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G.I. JOBS VIRTUAL JOB FAIR   I   OCTOBER 26TH

Being a Leader is Not for Everyone…and That’s OK

On day 1 in the military, we’re told that being an individual is wrong and we’re all leaders. When it comes time for basic training instructors to choose trainee leadership, it’s pitched as this coveted prize and even a possible indicator of your future as a leader once you’re operational.

Not too long after we arrive at our units, we may be pressured to start thinking about ranking up. Some people take this head on because they have true aspirations to be a senior NCO. Some even have plans to switch over to being a warrant or commissioned officer. Leadership is just one of those unavoidable tenets of military service. But here’s a factual statement about that tenet: Some people just don’t want to lead. 

Surface Pressure to be a Leader

Continuing with the scenario above, the new troop starts preparing to meet requirements so they can move up in the ranks. Troop serves the required time in service to make NCO but starts to resent the demands placed on them as an NCO. Nevertheless, they continue on the ladder to senior NCO because regulations require troops to move up or move out.

On the surface, this NCO may do well (or not), but deep down they just want to do the job without the responsibility of being a leader. I’m sure some officers also deal with this scenario that plays out, time after time, across the services. 

"The truth is that individual contributors, or employees without management responsibilities, can have just as much impact on a team, or even an entire organization."

Scope of Influence

Some of us have been subjected to evaluations in the military where success and even promotions are defined by the ever-increasing number of people, money and resources under our purview. The reality is that being responsible for X amount troops, X amount of money and X amount of equipment as a military leader does not equate to an automatic invitation to the C suite after leaving service. This isn’t to say that military leaders can’t transition to high positions of leadership as a civilian because it’s very possible and does happen often. But the scope of influence in the military does not always transfer to the corporate world.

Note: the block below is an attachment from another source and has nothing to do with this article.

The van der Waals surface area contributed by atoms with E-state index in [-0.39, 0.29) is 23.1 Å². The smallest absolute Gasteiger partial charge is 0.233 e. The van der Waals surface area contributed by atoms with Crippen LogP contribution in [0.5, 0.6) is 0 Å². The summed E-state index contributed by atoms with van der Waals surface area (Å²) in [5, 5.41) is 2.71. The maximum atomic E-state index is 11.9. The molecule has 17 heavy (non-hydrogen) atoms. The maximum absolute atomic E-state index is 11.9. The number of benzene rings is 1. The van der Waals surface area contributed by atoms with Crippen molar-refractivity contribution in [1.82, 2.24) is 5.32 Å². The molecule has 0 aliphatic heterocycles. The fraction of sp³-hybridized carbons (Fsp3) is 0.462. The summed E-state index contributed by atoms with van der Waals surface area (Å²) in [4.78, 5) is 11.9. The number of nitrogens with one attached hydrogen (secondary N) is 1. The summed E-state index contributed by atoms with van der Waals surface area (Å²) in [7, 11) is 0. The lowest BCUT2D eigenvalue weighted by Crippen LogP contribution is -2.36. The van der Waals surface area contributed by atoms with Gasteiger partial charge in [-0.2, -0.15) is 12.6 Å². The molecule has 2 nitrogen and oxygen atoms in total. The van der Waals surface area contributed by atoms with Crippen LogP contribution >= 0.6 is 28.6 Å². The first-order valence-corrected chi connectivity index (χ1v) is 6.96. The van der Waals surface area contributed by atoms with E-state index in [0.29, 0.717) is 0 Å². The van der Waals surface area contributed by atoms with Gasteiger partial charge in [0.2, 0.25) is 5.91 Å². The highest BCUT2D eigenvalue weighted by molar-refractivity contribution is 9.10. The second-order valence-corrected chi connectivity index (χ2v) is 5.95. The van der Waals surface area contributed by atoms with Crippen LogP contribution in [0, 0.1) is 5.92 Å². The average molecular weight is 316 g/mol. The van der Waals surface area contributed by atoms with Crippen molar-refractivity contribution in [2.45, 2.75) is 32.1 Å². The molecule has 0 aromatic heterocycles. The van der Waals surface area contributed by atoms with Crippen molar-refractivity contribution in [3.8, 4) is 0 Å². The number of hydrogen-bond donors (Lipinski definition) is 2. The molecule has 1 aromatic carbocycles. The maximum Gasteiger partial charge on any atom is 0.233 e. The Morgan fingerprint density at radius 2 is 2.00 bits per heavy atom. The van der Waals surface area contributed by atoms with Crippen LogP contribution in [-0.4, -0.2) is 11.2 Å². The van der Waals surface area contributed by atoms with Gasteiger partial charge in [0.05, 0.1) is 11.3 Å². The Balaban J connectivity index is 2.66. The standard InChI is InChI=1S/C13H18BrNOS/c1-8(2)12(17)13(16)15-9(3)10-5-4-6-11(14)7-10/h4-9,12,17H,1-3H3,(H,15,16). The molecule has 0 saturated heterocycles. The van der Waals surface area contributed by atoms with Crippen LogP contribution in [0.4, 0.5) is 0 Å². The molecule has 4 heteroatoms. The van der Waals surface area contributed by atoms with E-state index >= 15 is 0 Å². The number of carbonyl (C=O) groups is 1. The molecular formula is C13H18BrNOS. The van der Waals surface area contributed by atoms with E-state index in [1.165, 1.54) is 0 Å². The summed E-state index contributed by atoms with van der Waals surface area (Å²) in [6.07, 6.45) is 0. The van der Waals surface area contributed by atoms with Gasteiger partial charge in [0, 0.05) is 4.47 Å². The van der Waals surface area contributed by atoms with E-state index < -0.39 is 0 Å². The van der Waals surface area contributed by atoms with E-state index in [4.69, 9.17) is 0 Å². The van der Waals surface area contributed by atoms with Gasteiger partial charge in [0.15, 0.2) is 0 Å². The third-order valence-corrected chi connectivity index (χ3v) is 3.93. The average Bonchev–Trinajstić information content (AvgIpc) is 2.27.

The good news is that to be successful as a civilian, scope of influence is not necessary. 

Individual Contributions Matter

There is a myth that being in a leadership role in the corporate world is the only way to make more money or have more success. Coming from the military where leadership is pushed heavily makes this myth more believable because it’s all some of us have known. To put it plainly, we’re told that leaders are successful and followers are not.

The truth is that individual contributors, or employees without management responsibilities, can have just as much impact on a team, or even an entire organization. Think of those junior enlisted troops that are technically and tactically proficient. While not yet leaders, those individuals undoubtedly make a unit better by carrying out the mission and some of them have no desire to rank up. The same thing happens in the corporate world in that some people make the team and organization better based solely on their performance as an individual. 

Let’s Get Personal

For a long time, I thought that I wanted to be the “guy in charge.” I had cyber executive leadership in my sights within the next five to 10 years. I thought being on the management track as a civilian was the only way to increase my earning potential and claim success, but I’ve learned that this is simply not true. I also held on to the military tenet of leadership, even though I’ve been out of the military for years.

Only after being in a management role did I figure out that I’m fully capable of leading and enjoy certain aspects of being a manager, but I miss being a “doer” and prefer not to be in a management role at this stage in my life. So, I’m moving back to a senior level individual contributor role where I still have strategic influence and can offer mentorship to younger cyber professionals without the extra demands of being a manager. Believe it or not, managers and executives do this all the time in the corporate world and it doesn’t always mean it’s a step down.  

Mindset Change is Required

There is a certain level of mindset changing that may occur for some to realize that they don’t have to be a leader, and it may take some time. It took me years to embrace this. For those who know they want to lead in and out of uniform, go for it without hesitation. Unfortunately, there is not much opportunity for troops to refuse to rank up in the military, but when it’s time to take the uniform off, you can be that “doer” and progress your career as an individual.

Over time, you may be invited to move into management, especially if you do well as an individual contributor, but you won’t be forced up or out because there is nothing wrong with being an individual in the corporate world. 

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